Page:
1st. Pounded ginger, made into a paste with brandy, spread on sheep’s leather, and a plaister of it laid over the navel.
2nd. A spider put into a goose-quill, well sealed and secured, and hung about the child’s neck as low as the pit of his stomach. Either of these I am assured will give ease. – Probatum est.
Upon this Lady Llanover notes:- ‘Although the prescription of the spider in the quill will probably only create amusement from its apparent absurdity, considered merely as an old charm, yet there is no doubt of the medicinal virtue of spiders and their webs, which have been long known to the Celtic inhabitants of Great Britain and Ireland’ (see Notes and Queries, No. 242, where particulars are given of the efficacy of spiders’ webs, rolled up like a pill, and swallowed when the ague fit is coming on). Dr Graham (in his Domestic Medicine) prescribed spiders’ webs for ague and intermittent fever, and also names powder made of spiders given for the ague; and mentions his knowledge of a spider having been sewn up in a rag and worn as a periapt round the neck to charm away the ague.
* These rings are similar in nature to the Thebal Amulets described in a ‘Scots Lore’ article.
On this Day in Other Sources.
Immediately before the Reformation, and for some time after it, the habits of the lower orders in Glasgow appear to have been far from exemplary – the gentler sex being apparently worse than the men. In 1589 we find the town council specially convened “becauss of the manifauld blaspemies and evill wordis vsst be sindrie wemen;” and as a preventative measure, “they haif concludit that ane pair joges* be set upp vpon the goves, gangand up with thrie or four fut stepis.”1
– Old Glasgow, pp.189-215.
1 Minute of Council, 3d June, 1589.
* The “joges” or jougs were like manacles criminals would be locked into in a public setting, see the 1645 entry in ‘Domestic Annals’ (pp.189-215), sometimes with a collar too, as per ‘Scots Lore’ (p.329).
When the brother of the Queen Consort, the Duke of Holstein, visited Edinburgh in March, 1593, and as Moyse tells us, “was received and welcomed very gladly by Her Majesty, and used every way like a prince,” after sundry entertainments at Holyrood, Ravensheugh, and elsewhere, a grand banquet was given him in the house of the late Bailie Macmorran by the city of Edinburgh. The King and Queen were present, “with great solemnity and merriness,” according to Birrel. On the 3rd of June the Duke embarked at Leith, under a salute of sixty pieces of cannon from the bulwarks, and departed with his gifts, to wit – 1,000 five-pound pieces and 1,000 crowns, a hat and string valued at 12,000 pounds (Scots?), and many rich chains and jewels.
– Old and New Edinburgh, pp.102-111.
On the 3rd of June  thereafter, [John Adolph, the Duke of Holstein,] shipped at Leith for his return home, with a volley of 100 great shot of canon from the bulwarks of Leith.
– Historical Works, pp.340-416.
June 3 . – ‘… there was a fiery dragon, both great and long, appeared to come from the south to the north, spouting fire from her, half an hour after the going to of the sun.’ – Cal.
– Domestic Annals, pp.177-227.
In 1751 the Broomielaw Croft was chiefly in cornfields, and the portion of it facing the river was covered with the remains of an old wood. So late as the beginning of the present century broom bushes were growing on a rocky elevation at the foot of Robertson Street.1 What is now Jamaica Street was then an enclosed field. It is described in an advertisement in the Glasgow Courant of 3d June, 1751, as “that field belonging to the Merchants’ House beautifully situated between the Broomielaw on the south, and the West Street [Argyll Street] on the north,” and intimation is made that the field is “now planned out in a large open street of 45 feet wide, with convenient lots of ground for building upon.” This was what became Jamaica Street, but with an increased breadth. The first house built on it was the mansion erected in 1761 by Mr. George Buchanan, which afterwards became the property of Mr. Black of Clairmont. Mr. Black occupied it as his winter residence, and went out to Clairmont – now part of the city – to spend the summer in the country.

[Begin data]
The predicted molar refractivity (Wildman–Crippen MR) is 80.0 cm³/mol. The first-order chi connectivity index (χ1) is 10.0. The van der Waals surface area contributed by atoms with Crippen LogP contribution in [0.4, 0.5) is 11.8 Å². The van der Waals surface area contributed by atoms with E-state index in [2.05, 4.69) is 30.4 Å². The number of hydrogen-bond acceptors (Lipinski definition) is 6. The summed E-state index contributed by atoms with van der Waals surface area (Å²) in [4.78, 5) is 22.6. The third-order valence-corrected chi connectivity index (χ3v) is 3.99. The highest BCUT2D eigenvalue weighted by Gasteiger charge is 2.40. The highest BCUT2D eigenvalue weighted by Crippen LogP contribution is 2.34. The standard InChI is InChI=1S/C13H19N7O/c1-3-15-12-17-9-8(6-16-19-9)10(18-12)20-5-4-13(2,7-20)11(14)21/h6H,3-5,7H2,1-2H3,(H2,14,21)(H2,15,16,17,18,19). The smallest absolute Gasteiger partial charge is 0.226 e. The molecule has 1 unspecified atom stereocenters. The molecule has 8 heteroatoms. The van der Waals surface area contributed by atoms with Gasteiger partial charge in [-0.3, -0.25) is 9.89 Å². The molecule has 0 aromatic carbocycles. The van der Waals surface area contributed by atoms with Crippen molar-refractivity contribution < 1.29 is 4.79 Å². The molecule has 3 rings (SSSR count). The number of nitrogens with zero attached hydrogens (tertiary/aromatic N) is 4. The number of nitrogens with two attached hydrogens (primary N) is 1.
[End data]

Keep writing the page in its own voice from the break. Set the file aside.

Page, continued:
– Old Glasgow, pp.150-161.
1 Rambling Recollections of Glasgow, by “Nestor,” 1879.
Dr, MacLeod,* the best of living Gaelic scholars, printed one old tale, somewhat altered, with a moral added, in his ‘Leabhar nan Cnoc,’ in 1834, but even his efforts to persevere and use this old lore were unsuccessful.
– Popular Tales, Vol. 1, pp.viii-xxiii.
* Reverend Norman Macleod, 3 June 1812 – 16 June 1872.
Bailie David Willox.
David Willox was born on the 3rd June, 1845, in what was then the rural village of Parkhead, but now included within the boundaries of Glasgow. His father was a handloom weaver. David Willox, went to work in Miller’s print works, Springfield Road, where he received three shillings a week. He later worked as a foreman at Beardmore’s Parkhead Forge, before going on to establish his own chemical works. Mr. Willox enjoyed reading books and was known to borrow books wherever he could get them. He went on to occupy a seat at the Council Board, Mr. Willox sat for the Whitevale or 4th Ward, which included Parkhead. As an author, but still more as a poet, Mr. Willox has attained a considerable literary position. He was the author of Reminiscences Of Parkhead Its People And Pastimes, which provides a valuable insight into the history of Parkhead. David Willox was part of the British bowling team that played against the Ontario Bowling Association in 1905. And was a member of Belvidere Bowling Club. He died on the 17th December 1927 aged 82 years old.
– Glasgow’s Eastern Necropolis. (Guest Article)